Now having dispensed more Tudor medicinal wisdom onto the theme of the day
So you’re published? And?

Publishing ... the Myths

All right you have finally done it, achieved that pinnacle of fame and fortune as we discussed in the last post. Every thing is sweet, life is as they say a bed of roses. Your book is on the shelves and the ravening reading public is out there buying up for Christmas and… your book stays on the shelves. Actually well into post new year, and worse news, its still on the shelves! Finally months later a container load of your book covers is shipped back to the publisher. Then disaster at the height of your writing peak three quarters of the way through your sequel you get that dreaded envelope from the publisher. Dear Sir/Madman/ Miss…Due to an unforseen dip in the market and the poor sales response of your debut novel our company is no longer able to retain you on our list ….yours unfaithfully wishing you the best… at a later date and so
The translation is- your toast, piss off, don’t call us because we won’t call you!

What!!! How??? Why???

I mean, I know it was a debut work but it couldn’t have been that bad… could it? Your self esteem plummets, you look at the delete key with ominous foreboding, the great work of years has failed, crashed to ruin. It must be your writing a little voice whispers in your mind. You’re a miserable failure, go on admit it, the voice continues to hiss seductively, go on give up you’ll never make!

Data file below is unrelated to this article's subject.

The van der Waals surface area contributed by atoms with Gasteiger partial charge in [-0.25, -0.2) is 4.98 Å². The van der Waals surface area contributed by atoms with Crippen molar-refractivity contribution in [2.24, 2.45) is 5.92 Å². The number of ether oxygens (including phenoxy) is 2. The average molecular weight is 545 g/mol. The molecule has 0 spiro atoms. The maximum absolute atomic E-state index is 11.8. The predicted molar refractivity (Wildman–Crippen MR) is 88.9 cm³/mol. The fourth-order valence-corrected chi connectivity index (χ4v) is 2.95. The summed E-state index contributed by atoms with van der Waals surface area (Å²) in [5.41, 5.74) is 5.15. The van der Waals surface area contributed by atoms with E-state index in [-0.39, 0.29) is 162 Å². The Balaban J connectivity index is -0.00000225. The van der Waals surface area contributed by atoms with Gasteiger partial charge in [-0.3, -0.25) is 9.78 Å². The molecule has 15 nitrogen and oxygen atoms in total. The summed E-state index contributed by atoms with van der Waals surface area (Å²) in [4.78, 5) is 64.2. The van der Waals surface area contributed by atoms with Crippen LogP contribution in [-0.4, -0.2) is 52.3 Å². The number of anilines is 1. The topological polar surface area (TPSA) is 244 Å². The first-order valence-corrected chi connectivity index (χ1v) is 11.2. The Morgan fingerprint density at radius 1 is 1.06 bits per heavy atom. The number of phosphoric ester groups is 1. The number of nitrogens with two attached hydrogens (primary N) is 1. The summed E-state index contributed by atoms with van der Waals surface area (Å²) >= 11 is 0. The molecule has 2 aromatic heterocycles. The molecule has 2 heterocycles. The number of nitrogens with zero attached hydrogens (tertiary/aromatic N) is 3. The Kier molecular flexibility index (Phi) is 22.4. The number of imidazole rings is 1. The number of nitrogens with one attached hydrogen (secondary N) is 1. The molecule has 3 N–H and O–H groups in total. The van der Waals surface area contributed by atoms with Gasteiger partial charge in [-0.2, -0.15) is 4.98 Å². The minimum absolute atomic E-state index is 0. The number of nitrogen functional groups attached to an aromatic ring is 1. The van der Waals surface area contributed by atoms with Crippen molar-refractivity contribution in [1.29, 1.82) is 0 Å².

You did the work, you put in the effort, all those thousands of words weren’t randomly typed by an infinite number of monkeys you know! Then the editing and the twenty five, read it twenty five redrafting sessions, to get it all sparkling and mint just as the publisher requested. You even did the book signing tours and cajoled all your friends and family to buy and promote the book. Don’t forget the keeping up with modern technology, there were those fifty social sites and Facebook you joined in order to get that networking thing happening. So what if you downloaded a stack of viruses, it was worth it!
At this point in the self analysis you should have got past the ‘my work stinks’ stage and started looking around for scapegoats and be ratcheting through all sorts of bizarre and unlikely candidates. Perhaps after exhausting all other possibilities including the cute black kitten that walked across your path the day your book went on sale, you may finally decide to look at a few previously taboo subjects.

I’ll give you one…